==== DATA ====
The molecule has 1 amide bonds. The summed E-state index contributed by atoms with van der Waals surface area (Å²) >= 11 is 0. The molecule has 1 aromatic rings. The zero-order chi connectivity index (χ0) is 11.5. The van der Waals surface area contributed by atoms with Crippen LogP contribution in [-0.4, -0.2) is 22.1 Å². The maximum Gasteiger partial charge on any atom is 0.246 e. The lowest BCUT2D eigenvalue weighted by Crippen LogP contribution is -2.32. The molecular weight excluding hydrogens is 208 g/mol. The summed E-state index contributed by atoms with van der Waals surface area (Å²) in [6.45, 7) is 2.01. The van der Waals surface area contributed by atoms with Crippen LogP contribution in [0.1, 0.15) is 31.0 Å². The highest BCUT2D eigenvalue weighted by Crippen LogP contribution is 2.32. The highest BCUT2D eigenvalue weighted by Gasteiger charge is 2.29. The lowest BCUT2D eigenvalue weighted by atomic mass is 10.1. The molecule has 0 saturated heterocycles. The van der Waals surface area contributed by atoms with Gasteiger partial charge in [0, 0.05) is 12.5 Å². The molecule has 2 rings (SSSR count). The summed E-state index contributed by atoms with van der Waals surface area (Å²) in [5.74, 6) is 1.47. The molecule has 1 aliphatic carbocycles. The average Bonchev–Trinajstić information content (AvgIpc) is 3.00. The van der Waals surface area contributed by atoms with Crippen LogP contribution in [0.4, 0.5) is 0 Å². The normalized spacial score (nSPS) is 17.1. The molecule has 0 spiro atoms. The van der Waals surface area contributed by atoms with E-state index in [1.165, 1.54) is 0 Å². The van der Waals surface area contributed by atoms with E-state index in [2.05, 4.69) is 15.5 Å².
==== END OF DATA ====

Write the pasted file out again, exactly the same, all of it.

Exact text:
The molecule has 1 amide bonds. The summed E-state index contributed by atoms with van der Waals surface area (Å²) >= 11 is 0. The molecule has 1 aromatic rings. The zero-order chi connectivity index (χ0) is 11.5. The van der Waals surface area contributed by atoms with Crippen LogP contribution in [-0.4, -0.2) is 22.1 Å². The maximum Gasteiger partial charge on any atom is 0.246 e. The lowest BCUT2D eigenvalue weighted by Crippen LogP contribution is -2.32. The molecular weight excluding hydrogens is 208 g/mol. The summed E-state index contributed by atoms with van der Waals surface area (Å²) in [6.45, 7) is 2.01. The van der Waals surface area contributed by atoms with Crippen LogP contribution in [0.1, 0.15) is 31.0 Å². The highest BCUT2D eigenvalue weighted by Crippen LogP contribution is 2.32. The highest BCUT2D eigenvalue weighted by Gasteiger charge is 2.29. The lowest BCUT2D eigenvalue weighted by atomic mass is 10.1. The molecule has 0 saturated heterocycles. The van der Waals surface area contributed by atoms with Gasteiger partial charge in [0, 0.05) is 12.5 Å². The molecule has 2 rings (SSSR count). The summed E-state index contributed by atoms with van der Waals surface area (Å²) in [5.74, 6) is 1.47. The molecule has 1 aliphatic carbocycles. The average Bonchev–Trinajstić information content (AvgIpc) is 3.00. The van der Waals surface area contributed by atoms with Crippen LogP contribution in [0.4, 0.5) is 0 Å². The normalized spacial score (nSPS) is 17.1. The molecule has 0 spiro atoms. The van der Waals surface area contributed by atoms with E-state index in [1.165, 1.54) is 0 Å². The van der Waals surface area contributed by atoms with E-state index in [2.05, 4.69) is 15.5 Å².